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Sanibel Sea School campers salute Calusa Tribe

August 6, 2019
Island Reporter, Captiva Current, Sanibel-Captiva Islander

Calusa Week is always a favorite among the Sanibel Sea School campers, and this year was no exception. The Calusa were the earliest known inhabitants of Southwest Florida, and they had a unique approach to life by the sea. Camp participants learned how they survived and thrived on Sanibel 3,500 years ago.

Using natural resources to create tools and weapons was an essential part of the Calusa lifestyle, so we collected shells to make our own, then we practiced weaving plates from palm fronds. We also tried shelter building with materials we found on the beach.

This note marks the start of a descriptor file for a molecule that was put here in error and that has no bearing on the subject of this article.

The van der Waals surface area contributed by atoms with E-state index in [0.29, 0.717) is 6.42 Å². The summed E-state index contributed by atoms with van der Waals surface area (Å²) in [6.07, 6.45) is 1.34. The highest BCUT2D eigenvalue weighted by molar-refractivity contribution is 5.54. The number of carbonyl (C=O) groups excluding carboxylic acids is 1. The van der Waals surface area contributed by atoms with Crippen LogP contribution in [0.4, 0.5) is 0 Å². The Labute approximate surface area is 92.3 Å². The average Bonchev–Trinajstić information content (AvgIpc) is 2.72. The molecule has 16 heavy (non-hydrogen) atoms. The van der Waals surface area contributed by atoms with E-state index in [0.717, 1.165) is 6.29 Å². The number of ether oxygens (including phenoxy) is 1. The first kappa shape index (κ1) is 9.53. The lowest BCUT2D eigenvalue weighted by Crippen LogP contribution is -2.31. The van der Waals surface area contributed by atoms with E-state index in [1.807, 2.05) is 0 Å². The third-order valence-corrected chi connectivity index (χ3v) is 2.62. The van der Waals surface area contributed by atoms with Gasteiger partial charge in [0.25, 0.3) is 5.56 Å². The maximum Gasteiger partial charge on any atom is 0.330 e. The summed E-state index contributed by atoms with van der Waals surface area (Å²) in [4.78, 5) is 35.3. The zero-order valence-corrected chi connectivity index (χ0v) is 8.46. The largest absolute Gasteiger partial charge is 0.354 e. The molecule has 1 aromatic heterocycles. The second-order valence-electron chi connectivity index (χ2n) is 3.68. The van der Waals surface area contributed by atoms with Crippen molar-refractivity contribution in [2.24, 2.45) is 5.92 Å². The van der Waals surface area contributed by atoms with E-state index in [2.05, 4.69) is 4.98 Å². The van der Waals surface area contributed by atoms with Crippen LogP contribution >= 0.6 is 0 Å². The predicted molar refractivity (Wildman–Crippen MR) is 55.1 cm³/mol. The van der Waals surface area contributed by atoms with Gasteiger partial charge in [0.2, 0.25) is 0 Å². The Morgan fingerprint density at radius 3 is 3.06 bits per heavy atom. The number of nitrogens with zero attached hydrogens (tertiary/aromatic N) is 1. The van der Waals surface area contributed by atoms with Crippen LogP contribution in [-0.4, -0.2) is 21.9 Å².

The Calusa were known for crafting long seine nets from palm fibers and shells, so we practiced using modern day seine nets. We also paddled canoes, decorated masks, snorkeled, and played a bead trading game.

Article Photos

PHOTO PROVIDED
Ryder Szymanczyk shows off his palm frond weaving skills.

As usual, there was also plenty of surfboard paddling, macram tying, and time spent friends.

Summer camps are scheduled for children ages 4-18, and scholarships are available.

The Sanibel Sea School is a non-profit organization whose mission is to improve the ocean's future, one person at a time. For more information, visit sanibelseaschool.org or call 239-472-8585.

 
 

 

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